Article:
In 2015, we made a few recommendations based on a 2014 security assessment in Africa. Today, it seems  crucial to assess if those recommendations have been carried out and if so, how effective they have been?

1/ With regard to the issue of political violence and political crises generally, it should be noted, that several elections were positively conducted on the continent in 2015. Ivory Coast moreover surprised the international community by its political maturity. On the other hand, countries as Burkina Faso which finally held calmed elections at the end of the year, endured military coups, bringing disorder. The Year 2016 will be too, rich in presidential elections in particular in Gabon, DRC,  Chad, Equatorial Guinea, Rwanda and Benin. The conditions around some of these elections remain shady and conflicting. We thus recommend, in order to prevent pre-electoral, electoral and post-election tensions, the following : a) the signature of a charter of acceptance of democratic alternation by all political parties, to reiterate their respect for the democratic game; b) the signature of a charter of inviolability of the constitution by all political actors, to avoid any unconstitutional violence; c) the UN and AU support in the follow-up of the pre-electoral and electoral process by the installation of surveillance missions. These missions could include nationals of countries which had successful elections in 2015, such as Ivory Coast, Guinea and Burkina Faso; d) a strong mobilization of the civil society following the example of the ” Balai Citoyen” in Burkina Faso. Indeed, citizen mobilization so as to ensure transparent and democratic elections is more than necessary in Africa. Citizen watch has to express itself in the respect for the law and be taken into account by national leaders.

2/ Concerning the fight against terrorism, the continent mobilized militarily speaking. Indeed, several initiatives were taken or are in the course of execution, both at the coordination and operational levels, in particular the creation of a multinational mixed force ( 8700 men) by the Lake Chad Basin Commission and the G5 Sahel which organizes the installation of a joint integrated general staff. In a pragmatic way, all the current initiatives are essentially military, in regard to regional cooperation or combat equipment assistance or intelligence support or still in terms of capacity building of the African armies by the western armies. The civil dimensions of this merciless fight against terror spread by the Islamic State, Boko Haram, el Shabbab or Aqmi, remains neglected. Thus we recommend for 2016 the following measures: a) a regional and national mobilization for the implementation of sensitization and awareness politics, towards populations to thwart the psychological warfare engaged by these terrorist groups; b) the actual setting up at the national level, of watch groups in all the communities, to alert the authorities in case of threats; c) the increase of the Human Development Index (HDI), in every African country to break the link “ignorance-poverty-terrorism”; d) a greater commitment of the Muslim communities, in the fight against terror, by creating watch committees in order to foster awareness and sensitization; e) the effective creation of elite units specialized in counter terrorism, would be a main advantage; f) the formulation and implementation of national policies aimed at preventing and repressing any religious radicalisation!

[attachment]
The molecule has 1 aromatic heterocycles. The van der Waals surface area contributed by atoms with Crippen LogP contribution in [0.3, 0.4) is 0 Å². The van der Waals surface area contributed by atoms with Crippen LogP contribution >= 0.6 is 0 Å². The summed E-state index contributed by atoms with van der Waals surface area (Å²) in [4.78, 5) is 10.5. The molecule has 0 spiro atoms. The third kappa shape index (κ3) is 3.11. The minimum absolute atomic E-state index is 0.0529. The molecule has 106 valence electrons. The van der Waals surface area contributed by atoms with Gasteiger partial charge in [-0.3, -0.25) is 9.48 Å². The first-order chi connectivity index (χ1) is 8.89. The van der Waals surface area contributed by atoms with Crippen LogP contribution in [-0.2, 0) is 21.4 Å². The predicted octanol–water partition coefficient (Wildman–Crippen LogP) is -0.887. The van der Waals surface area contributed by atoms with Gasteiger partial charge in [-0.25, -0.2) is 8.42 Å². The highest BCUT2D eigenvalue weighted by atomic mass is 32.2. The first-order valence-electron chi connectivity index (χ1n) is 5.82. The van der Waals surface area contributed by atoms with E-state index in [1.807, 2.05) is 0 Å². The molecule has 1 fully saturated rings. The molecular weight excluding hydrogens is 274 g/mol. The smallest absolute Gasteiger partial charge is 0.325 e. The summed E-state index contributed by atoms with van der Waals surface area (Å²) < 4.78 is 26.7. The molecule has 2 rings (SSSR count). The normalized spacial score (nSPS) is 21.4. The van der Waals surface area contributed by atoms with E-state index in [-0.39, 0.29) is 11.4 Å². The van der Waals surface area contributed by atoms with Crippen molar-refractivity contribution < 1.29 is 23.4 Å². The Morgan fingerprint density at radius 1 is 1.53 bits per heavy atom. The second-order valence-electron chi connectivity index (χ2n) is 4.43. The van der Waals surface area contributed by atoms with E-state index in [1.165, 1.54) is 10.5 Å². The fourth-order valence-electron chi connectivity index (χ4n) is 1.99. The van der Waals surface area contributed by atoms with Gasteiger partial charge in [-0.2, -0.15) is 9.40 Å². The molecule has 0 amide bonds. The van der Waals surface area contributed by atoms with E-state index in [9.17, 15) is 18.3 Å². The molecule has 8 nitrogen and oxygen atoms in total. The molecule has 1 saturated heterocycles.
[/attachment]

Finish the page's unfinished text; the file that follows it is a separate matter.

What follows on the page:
3/ Concerning the post-crisis tensions which affect few countries, such as Burkina Faso, we suggest the following : a) the pursuit of any Security Sector Reforms (SSR) national program, in countries such as Mali and Ivory Coast. The formulation and implementation of a SSR national policy in countries as Burkina Faso, enduring a paralysis of its security systems is necessary. The SSR must be regularly monitored, by an independent mechanism, to ensure its coherence and its efficiency; b) the institution of viable mechanisms of human development, allowing to fight against the impoverishment of the African societies and so to reduce their vulnerability; c) the acceptance of the rules of good governance is critical for these countries, which in a context of recovery also have to create a mechanism in charge of promoting on one hand, integrity, transparency, ethics and accountability and on the other hand, sanctioning any breach in these principles.